There’s been a fair amount of discussion of the new/proposed autism criteria around the web, and particularly on tumblr. I’m glad we’re finally talking about them, since my original opinion on them was that they were fine. Not great, not terrible, probably not going to exclude anyone, and just sort of…meh.

A few people on tumblr have rightfully pointed out that the criteria are actually moving even further away from the lived experience of autism towards useless constructs of what autistic behaviour does/should look like according to allistic researchers. This is hugely problematic, if for no other reason than it’s scientifically unsound. Accordingly, I’ve been thinking about what I would prefer criteria to look like. This is what I have so far. All constructive criticism and commentary is very much welcome, since I think that the diagnostic criteria for autism should be autistic-defined as a broad group–we’re effectively deciding who gets to be in our group with us.

Apologies for the wonky formatting. WordPress was not happy with my beautiful tiered bullets.

A. Differences in perception (at least 3)
1. Sensory defensiveness (ie, complaints or avoidance of any of the following: loud noises or places, bright lights, textures (food or object/clothing), tastes, smells, touch)
2. Sensory seeking (ie, stims or stimming behaviour such as rocking, flapping, finger flicking, hair twirling, spinning objects, etc or actively desiring any of the following: deep pressure or touch, vestibular sensation [swings, spinning in any context, etc], specific smells, tastes, or textures)
3. Auditory processing difficulties
4. Unusual, awkward, or delayed motor skills, or asymmetry between gross and fine motor skills (ie, clumsy but with strong fine motor skills, good gross motor skills with poor hand-writing or table skills)
5. A reduced or lack of conscious awareness and/or use of allistic (not autistic) nonverbal behaviour and communication such as facial expression, gesture, and posture.
This criterion should not exclude persons who have learnt to read or otherwise comprehend nonverbal behaviour by rote learning, particularly adults. Intentional learning to overcome an inherent difficulty in comprehension is supportive of this criterion. It should also not exclude persons who have been taught to use nonverbals to be less visibly different. In such cases, internal report of difficulty should take precedence over apparent behaviour.

B. Differences in cognition (at least 3, one of which must be 1 or 2)
1. Difficulty in beginning or ending (at least 1):
-Perseverative thoughts or behaviours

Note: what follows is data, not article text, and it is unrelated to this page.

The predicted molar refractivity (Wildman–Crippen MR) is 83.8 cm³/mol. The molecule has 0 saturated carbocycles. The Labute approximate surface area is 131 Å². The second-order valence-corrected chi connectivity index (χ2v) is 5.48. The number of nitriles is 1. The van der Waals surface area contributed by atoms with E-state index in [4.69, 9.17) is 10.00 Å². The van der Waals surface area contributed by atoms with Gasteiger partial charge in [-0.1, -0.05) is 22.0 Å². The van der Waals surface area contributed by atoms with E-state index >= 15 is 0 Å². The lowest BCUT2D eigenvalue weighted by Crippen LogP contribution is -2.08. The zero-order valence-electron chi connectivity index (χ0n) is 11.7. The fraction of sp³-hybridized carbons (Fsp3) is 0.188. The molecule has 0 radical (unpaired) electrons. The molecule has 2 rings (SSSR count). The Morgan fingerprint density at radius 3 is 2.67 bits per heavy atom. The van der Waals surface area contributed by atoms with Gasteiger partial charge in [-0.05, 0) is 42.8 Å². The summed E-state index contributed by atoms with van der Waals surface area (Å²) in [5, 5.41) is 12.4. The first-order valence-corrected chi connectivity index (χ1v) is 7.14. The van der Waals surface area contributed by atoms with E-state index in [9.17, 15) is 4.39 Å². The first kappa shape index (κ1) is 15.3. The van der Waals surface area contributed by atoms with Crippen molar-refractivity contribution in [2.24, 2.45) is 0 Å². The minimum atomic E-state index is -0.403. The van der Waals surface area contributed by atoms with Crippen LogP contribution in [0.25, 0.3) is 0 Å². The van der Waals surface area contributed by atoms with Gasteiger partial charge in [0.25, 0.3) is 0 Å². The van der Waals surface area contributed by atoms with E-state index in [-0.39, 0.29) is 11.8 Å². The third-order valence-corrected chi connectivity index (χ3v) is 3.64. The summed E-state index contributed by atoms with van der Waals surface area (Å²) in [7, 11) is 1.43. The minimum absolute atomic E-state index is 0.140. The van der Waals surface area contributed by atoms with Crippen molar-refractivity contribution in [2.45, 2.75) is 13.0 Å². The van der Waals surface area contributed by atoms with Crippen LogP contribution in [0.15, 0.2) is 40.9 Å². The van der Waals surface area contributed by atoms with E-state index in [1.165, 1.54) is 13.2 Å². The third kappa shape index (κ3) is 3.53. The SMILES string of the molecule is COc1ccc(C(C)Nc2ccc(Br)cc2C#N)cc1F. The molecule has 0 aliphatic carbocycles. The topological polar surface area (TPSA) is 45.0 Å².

-Needing prompts (visual, verbal, hand-over-hand, etc) to begin or finish a task
-Difficulties planning complex activities
-Catatonia
-Difficulty switching between activities
-Lack of apparent startle response
2. Difficulty in using language (at least 1):
-Problems with pronoun use that are developmentally inappropriate
-A reduced or lack of awareness of tone in self (ie, speaks in a monotone, childish, or otherwise unusual manner) and/or others (ie, does not perceive sarcasm or follow implied prompts, responds to rhetorical statements and questions in earnest)
-A reduced or lack of awareness of volume (ie, speaks too loud or too quietly for the situation)
-No functional language use
-Echolalia
-Mutism in some or all situations
3. At least one special interest in a topic that is unusual for any combination of intensity (ie, does not want to learn/talk about anything else, collects all information about the topic) or subject matter (ie, unusual, obscure, or not considered age appropriate). Topics may be age appropriate and/or common (such as a popular television show or book), but the intensity of interest and/or specific behaviour (such as collecting or organising information as the primary focus) should be taken into account.
4. Asymmetry of cognitive skills
5. Talents in pattern recognition, including music, mathematics, specific language structures, puzzles, and art.
6. A tendency to focus on details instead of the broader picture, across contexts.

C. These differences cause impairment and/or distress in at least one context (ie, school, work, home), which may be variable over time.
D. Symptoms should be present in early childhood, but may not be noticable until social demands outpace compensatory skills, at any age

2 Responses to cause surely you have some kind of opinion

  1. Alyssa says:

    I like this set of criteria! It includes strengths and weaknesses both, which is winful. (And yes, I am autistic.)
    So, I meet:
    A: 1,2,4,5 (unsure on 3)
    B: 1 in perseverative thoughts, sometimes failing to startle, sometimes startling too easily
    2 in tone, volume, and low-level (didn’t interfere with getting my point accross) echolalia
    3-6 (aka I have something from every part of B)
    C: How about anything social and every time I can’t avoid the sensory issues?
    D: It was all there, all the time, yeah. How problematic it is has varied a lot with time though.

  2. [...] of someone autistic in mind—meaning looking at the underlying differences, not behavioural ones. These are what I’ve come up with so far. I would love to be able to refine and validate these/something built off of these some time in the [...]